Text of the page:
ideologies contradicting early and mid twentieth century

definitions of shamanism emerged. Some of these new concepts were

upheld by Lewis who refuted many of the earlier works on the

basis that the empirical evidence present did not support their

theories. Previously we have mentioned that according to Eliade

and de Heusch spirit possession and shamanism were two distinct

elements and during shamanistic processions, possessions were

absent. Now according to Lewis, primary accounts of Arctic

shamanism utilized by Eliade and also by de Heusch shows that the

distinction made by the two is in fact untenable (Lewis,pp.51).

The word shamanism in itself which is derived from the Tungus

word shaman means literally one who is excited, moved or raised.

More specifically a shaman is a person of either sex who has

mastered spirits and who at will introduce them into his own

body. As Shirokogoroff, the great Russian authority on the

Tungus puts it, the shamans body is a placing or receptacle for

the spirits. It is in fact by his power over the spirits which

he incarnates that the shaman is able to treat and control

afflictions caused by pathogenic spirits in others (Lewis,pg55).

The relationship between shamanism and possession is even better

illustrated when an old shaman is about to die. When this is the

case a new shaman must be found before the old one dies and

wreaks havoc in the community by unleashing all the spirits that

is within him. The qualification of the new shaman is that he

must demonstrate a proof of his command of the ecstatic technique

and control over spirits. Moreover, the Tungus distinguish

between a person possessed (involuntarily) by a spirit and a

spirit possessed (voluntarily) by a person. The first is an

uncontrolled trance interpreted as an illness; the second is a

controlled trance, the essential requirement for the exercise of

the shamanistic requirement (Lewis,pp.54).

Therefore contrary to Eliade and De Heusch's conclusions

regarding shamanism and spirit possession, there is no

distinction between the two. The Tungus form of shamanism in

which the two base their assumptions involves controlled spirit

possession. The shaman incarnates spirits in both a latent and

active form, but always in a controlled fashion (Lewis,pp.55)

Our analysis of shamanism does not end here. In fact earlier

it was established that previous works done by anthropologist in

the study shamanism attributed it as relative to mental disorder.

That is to say that the shaman or rather all shamans are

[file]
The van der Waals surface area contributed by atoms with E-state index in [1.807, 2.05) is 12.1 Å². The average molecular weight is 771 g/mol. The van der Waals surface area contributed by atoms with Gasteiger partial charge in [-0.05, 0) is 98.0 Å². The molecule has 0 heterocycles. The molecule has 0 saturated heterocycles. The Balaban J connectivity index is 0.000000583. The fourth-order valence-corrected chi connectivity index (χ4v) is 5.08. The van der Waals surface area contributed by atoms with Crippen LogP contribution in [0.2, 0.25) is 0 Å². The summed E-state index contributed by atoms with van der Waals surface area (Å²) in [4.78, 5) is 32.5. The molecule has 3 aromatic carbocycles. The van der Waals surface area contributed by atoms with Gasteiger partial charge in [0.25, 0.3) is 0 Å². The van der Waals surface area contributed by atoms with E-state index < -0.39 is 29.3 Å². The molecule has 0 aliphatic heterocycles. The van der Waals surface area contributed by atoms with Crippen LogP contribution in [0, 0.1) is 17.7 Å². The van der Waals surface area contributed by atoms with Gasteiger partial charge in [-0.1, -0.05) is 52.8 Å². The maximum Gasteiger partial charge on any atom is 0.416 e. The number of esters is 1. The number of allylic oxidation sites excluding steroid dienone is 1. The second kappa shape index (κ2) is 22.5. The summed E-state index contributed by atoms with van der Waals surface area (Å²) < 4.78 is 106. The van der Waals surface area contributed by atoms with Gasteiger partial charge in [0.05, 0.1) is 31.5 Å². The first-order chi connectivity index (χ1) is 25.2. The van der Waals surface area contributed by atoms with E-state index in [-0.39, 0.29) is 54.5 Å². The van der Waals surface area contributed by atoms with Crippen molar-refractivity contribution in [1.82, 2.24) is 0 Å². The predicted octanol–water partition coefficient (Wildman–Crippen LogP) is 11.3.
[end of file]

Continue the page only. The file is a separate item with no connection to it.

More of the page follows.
individuals with serious psychological problems similar to those

found in western asylums. Again contemporary analyst refute

these ideologies. Previous works suggested that shamans must have

a history of psychiatric disorder but Jane Murphy reports of the

Alaskan Eskimo shamans whose personalities she examined suggested

that they were extremely sober individuals of unusual mental

health (Lewis,pg.182). Earlier anthropologist based most of

their observations during shamanic rituals when the shaman was in

a trance state, but Murphy closely observed the shaman's daily

routine concluded that shamans were in fact of sound mental


So from what we have seen, the study of shamanism went

through a metamorphosis over the years. In the early twentieth

century it was regarded as some sort of a cult is practised by

psychotics and neurotics in a community filled with lunatics.

Now these notions hardly did shamanism any justice. The practice

was viewed in a rather ethnocentric manner that undermined its

richness. Further more fundamental questions such as whether

shamanism, despite being different from western modes, assisted

the people in question in their daily life was hardly even

raised. How then can an anthropologically pragmatic study of

shamanism be made if such critical issues are not tackled.

Anthropology is not free of ethnocentrism, but objectivity should

not be clouded by it.

The new ideologies that surfaced in the late 60's and 70's

expressed a much deeper analysis of the concept of shamanism as

compared to earlier works. It was objective and intelligently

critical. Furthermore the definition of shamanism was

transformed and it did not include psychopathological notions

rampant in the early part of the twentieth century.

Shamanism holds a great fascination for the western

imagination that much continues to be written about it. This

overflow of information has however, given rise to a number of

methodological problems (Flaherty, 1992,pp.208). Shamanism has

become some what over-sensationalized that it has become hard to

distinguish fact from fiction. There has also been little

historical accountability. Most writers uncritically create

their own profiles of the shaman from literature that was

published long before their time (Flaherty, pp.212). They do so

without having it necessary to think about the external pressures

that shamansim might have been experiencing over the years.

Shamanism has been interpreted as a set of rituals, maybe, it is

time to view it as a religion. Just as Islam and Christianity

have undergone through external pressures, surely shamanism must

have experienced its share of influences. Especially those

inflicted via centuries of contact with other cultures at

different levels of development than their own that would have

forced it to device adaptive mechanisms that might have perhaps

altered its course.

The implications of these questions go on and on however,

one thing is for certain and that the study of shamanism with its

recent glorification is rapidly expanding. It is beginning to

encompass areas that it never permeated for this reason perhaps

it is time that a new discipline is created. One that in its own

way will combine the best of humanities with certain aspects of

anthropology, medicine and the physical sciences. " Perhaps it is

time for a shamanology " (Flaherty, pp.215)

B I B L I G R A P H Y.

1. Eliade, Mircea. Shamanism And Archaic Techniques of

Ecstasy. Paris, 1951.

2. Devereux, G. Normal and Abnormal: Key problems of


Anthropology. Washingtno, 1956.

3. Flaherty, Gloria. Shamanism In The Eighteen Century.

Princeton: Priceton University Press, 1992.

4. Krader, L. `Buryat Religion and Society`, Southwestern

Journal of Anthropology, 10, 1954.

5. Lewis, I.M. Ecstatic Religion. Middlesex: Penguin, 1971.

6. Lommel, Andreas. Shamanism: The Beginnings of Art. New

York: McGraw-Hill, 1973.